Religulous Larry Charles

Religulous Larry Charles
Comic and professional idol-defiler Bill Maher’s shtick in new video essay Religulous is essentially Michael Moore’s: let’s poke fun at the rubes. And even reaching for just the lowest of the low-hanging fruit — talking snakes, the death penalty for Hassidim who tie knots on the Sabbath, Xenu the Scientology alien — Maher and Borat director Larry Charles could have had five movies worth of easy, eye-rolling laughs for those who share their jaundiced view of the credulous, polysestered masses of the faithful.

And, like Moore, Maher doesn’t trouble himself with balance. If religion has a useful function to serve — comfort for the bereft, say, or as instiller of moral values — you won’t hear about it here. This is advocacy, not journalism.

But there is (forgive me) a fundamental difference. While the Moore school lampoons a thing to establish the truth of its opposite — just as, say, apostate du jour Christopher Hitchens eviscerates religion by way of plumping for militant atheism — the only product Maher is peddling here is doubt —agnosticism, essentially, though the word is never uttered.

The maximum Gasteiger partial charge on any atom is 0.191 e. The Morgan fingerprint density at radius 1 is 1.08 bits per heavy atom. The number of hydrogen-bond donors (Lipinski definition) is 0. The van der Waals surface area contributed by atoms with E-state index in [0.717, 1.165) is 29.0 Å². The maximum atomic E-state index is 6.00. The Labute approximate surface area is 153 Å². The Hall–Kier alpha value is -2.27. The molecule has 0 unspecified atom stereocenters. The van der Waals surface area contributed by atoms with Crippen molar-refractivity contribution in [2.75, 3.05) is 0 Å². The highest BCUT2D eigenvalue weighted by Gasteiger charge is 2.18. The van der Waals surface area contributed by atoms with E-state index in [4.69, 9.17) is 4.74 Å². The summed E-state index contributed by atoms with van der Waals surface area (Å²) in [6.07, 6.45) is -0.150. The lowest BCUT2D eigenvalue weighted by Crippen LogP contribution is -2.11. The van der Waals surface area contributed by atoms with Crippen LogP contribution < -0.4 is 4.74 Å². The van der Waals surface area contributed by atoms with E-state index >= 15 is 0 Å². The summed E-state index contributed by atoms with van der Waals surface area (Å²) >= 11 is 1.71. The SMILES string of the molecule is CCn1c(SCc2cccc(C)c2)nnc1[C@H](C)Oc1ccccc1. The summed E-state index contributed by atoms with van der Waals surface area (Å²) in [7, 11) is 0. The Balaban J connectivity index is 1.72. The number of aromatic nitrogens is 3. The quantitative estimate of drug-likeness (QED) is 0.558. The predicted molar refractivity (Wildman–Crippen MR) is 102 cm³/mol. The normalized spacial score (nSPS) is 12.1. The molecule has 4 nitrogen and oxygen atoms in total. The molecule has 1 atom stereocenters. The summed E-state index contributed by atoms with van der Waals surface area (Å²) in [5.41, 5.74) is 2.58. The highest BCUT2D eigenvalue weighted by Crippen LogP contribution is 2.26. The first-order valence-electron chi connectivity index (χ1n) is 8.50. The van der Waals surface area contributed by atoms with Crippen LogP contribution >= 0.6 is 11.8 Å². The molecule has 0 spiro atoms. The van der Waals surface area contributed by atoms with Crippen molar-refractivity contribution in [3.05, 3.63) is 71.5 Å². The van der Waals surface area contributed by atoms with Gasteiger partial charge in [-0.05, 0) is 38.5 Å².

According to Maher, the human history is a sorry litany of getting-it-wrong, and so to prize the certainty of faith — belief without evidence — is irresponsible. What’s the good of free speech, he asks, if we don’t use it in service of free, questioning thought?

Maher, whose Jewish mother and Catholic upbringing situate him in a suitably ecumenical place, casts his net widely. The target-rich environment of evangelical Christianity gets the lion’s share of the ribbing but Judaism, Scientology, Mormonism and Islam also take their lumps. He’s particularly brave with the Muslims, taking an honest and fatwa-inviting look at the gloss of tolerance — "religion of peace,” and all that — routinely laid on jihadist violence.

There are teachable moments — a survey, for example, of some early Egyptian dogma from which Christianity may have made some commandment violating lifts — but Maher is generally savvy enough to play comic rather than inquisitor. (An ex-gay minister: "No one is born gay”; Maher: "Have you met Little Richard?”) Better, he keeps the snark low; his target isn’t really the religious themselves but their bulletproof fealty to so many goofy-sounding beliefs.

It ends on a down note — a suddenly sober Maher fretting that End Times beliefs are way too acceptable to way too many people way too close to way too many loose nukes — but there’s a lot more sugar than medicine.

Many a soi-disant enlightened urbanite will say that Religulous is funny because it’s true. But it’s also funny because it’s funny. And amen to that. (TVA)